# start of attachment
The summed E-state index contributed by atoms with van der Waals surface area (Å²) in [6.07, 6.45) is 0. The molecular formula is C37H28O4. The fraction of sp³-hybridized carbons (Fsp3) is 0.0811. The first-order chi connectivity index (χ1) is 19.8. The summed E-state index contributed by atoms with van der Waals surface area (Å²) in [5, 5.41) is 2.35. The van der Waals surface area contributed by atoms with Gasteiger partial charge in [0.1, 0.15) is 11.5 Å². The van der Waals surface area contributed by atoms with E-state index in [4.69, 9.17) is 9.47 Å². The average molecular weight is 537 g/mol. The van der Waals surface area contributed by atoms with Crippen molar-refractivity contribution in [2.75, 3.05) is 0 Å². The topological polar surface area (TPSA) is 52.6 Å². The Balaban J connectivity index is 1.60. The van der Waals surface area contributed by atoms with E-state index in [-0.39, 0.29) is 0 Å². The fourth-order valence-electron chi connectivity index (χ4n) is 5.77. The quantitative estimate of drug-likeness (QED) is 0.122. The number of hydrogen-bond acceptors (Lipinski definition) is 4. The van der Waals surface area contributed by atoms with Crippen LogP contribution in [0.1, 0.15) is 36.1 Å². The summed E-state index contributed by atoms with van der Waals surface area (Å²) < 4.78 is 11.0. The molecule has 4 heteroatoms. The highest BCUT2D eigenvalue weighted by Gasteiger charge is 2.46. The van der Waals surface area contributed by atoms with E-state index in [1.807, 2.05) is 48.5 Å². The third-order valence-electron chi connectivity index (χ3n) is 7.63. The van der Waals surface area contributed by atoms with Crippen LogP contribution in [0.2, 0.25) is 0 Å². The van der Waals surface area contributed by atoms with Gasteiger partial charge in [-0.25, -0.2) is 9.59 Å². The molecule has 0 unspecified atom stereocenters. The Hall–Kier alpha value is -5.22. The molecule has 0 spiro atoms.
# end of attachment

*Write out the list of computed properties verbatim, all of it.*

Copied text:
The summed E-state index contributed by atoms with van der Waals surface area (Å²) in [6.07, 6.45) is 0. The molecular formula is C37H28O4. The fraction of sp³-hybridized carbons (Fsp3) is 0.0811. The first-order chi connectivity index (χ1) is 19.8. The summed E-state index contributed by atoms with van der Waals surface area (Å²) in [5, 5.41) is 2.35. The van der Waals surface area contributed by atoms with Gasteiger partial charge in [0.1, 0.15) is 11.5 Å². The van der Waals surface area contributed by atoms with E-state index in [4.69, 9.17) is 9.47 Å². The average molecular weight is 537 g/mol. The van der Waals surface area contributed by atoms with Crippen molar-refractivity contribution in [2.75, 3.05) is 0 Å². The topological polar surface area (TPSA) is 52.6 Å². The Balaban J connectivity index is 1.60. The van der Waals surface area contributed by atoms with E-state index in [-0.39, 0.29) is 0 Å². The fourth-order valence-electron chi connectivity index (χ4n) is 5.77. The quantitative estimate of drug-likeness (QED) is 0.122. The number of hydrogen-bond acceptors (Lipinski definition) is 4. The van der Waals surface area contributed by atoms with Crippen LogP contribution in [0.1, 0.15) is 36.1 Å². The summed E-state index contributed by atoms with van der Waals surface area (Å²) < 4.78 is 11.0. The molecule has 4 heteroatoms. The highest BCUT2D eigenvalue weighted by Gasteiger charge is 2.46. The van der Waals surface area contributed by atoms with E-state index in [1.807, 2.05) is 48.5 Å². The third-order valence-electron chi connectivity index (χ3n) is 7.63. The van der Waals surface area contributed by atoms with Crippen LogP contribution in [0.2, 0.25) is 0 Å². The van der Waals surface area contributed by atoms with Gasteiger partial charge in [-0.25, -0.2) is 9.59 Å². The molecule has 0 unspecified atom stereocenters. The Hall–Kier alpha value is -5.22. The molecule has 0 spiro atoms.